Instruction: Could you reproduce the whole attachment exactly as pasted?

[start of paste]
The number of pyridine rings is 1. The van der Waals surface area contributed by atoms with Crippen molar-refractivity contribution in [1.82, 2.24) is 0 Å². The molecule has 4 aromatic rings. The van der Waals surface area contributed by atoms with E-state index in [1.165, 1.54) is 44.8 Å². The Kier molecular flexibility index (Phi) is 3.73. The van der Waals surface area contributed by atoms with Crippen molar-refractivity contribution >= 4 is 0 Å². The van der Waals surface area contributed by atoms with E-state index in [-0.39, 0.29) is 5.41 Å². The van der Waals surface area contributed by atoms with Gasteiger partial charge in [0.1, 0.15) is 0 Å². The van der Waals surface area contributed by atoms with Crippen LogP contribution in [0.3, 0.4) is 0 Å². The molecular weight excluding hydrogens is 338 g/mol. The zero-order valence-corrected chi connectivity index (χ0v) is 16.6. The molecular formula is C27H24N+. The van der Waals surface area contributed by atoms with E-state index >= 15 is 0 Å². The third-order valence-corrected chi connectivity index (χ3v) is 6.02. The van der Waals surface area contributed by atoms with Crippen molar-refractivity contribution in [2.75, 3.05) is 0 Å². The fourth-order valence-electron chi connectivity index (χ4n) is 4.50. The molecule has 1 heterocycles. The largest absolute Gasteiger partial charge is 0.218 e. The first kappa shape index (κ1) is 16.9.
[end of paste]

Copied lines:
The number of pyridine rings is 1. The van der Waals surface area contributed by atoms with Crippen molar-refractivity contribution in [1.82, 2.24) is 0 Å². The molecule has 4 aromatic rings. The van der Waals surface area contributed by atoms with E-state index in [1.165, 1.54) is 44.8 Å². The Kier molecular flexibility index (Phi) is 3.73. The van der Waals surface area contributed by atoms with Crippen molar-refractivity contribution >= 4 is 0 Å². The van der Waals surface area contributed by atoms with E-state index in [-0.39, 0.29) is 5.41 Å². The van der Waals surface area contributed by atoms with Gasteiger partial charge in [0.1, 0.15) is 0 Å². The van der Waals surface area contributed by atoms with Crippen LogP contribution in [0.3, 0.4) is 0 Å². The molecular weight excluding hydrogens is 338 g/mol. The zero-order valence-corrected chi connectivity index (χ0v) is 16.6. The molecular formula is C27H24N+. The van der Waals surface area contributed by atoms with E-state index >= 15 is 0 Å². The third-order valence-corrected chi connectivity index (χ3v) is 6.02. The van der Waals surface area contributed by atoms with Crippen molar-refractivity contribution in [2.75, 3.05) is 0 Å². The fourth-order valence-electron chi connectivity index (χ4n) is 4.50. The molecule has 1 heterocycles. The largest absolute Gasteiger partial charge is 0.218 e. The first kappa shape index (κ1) is 16.9.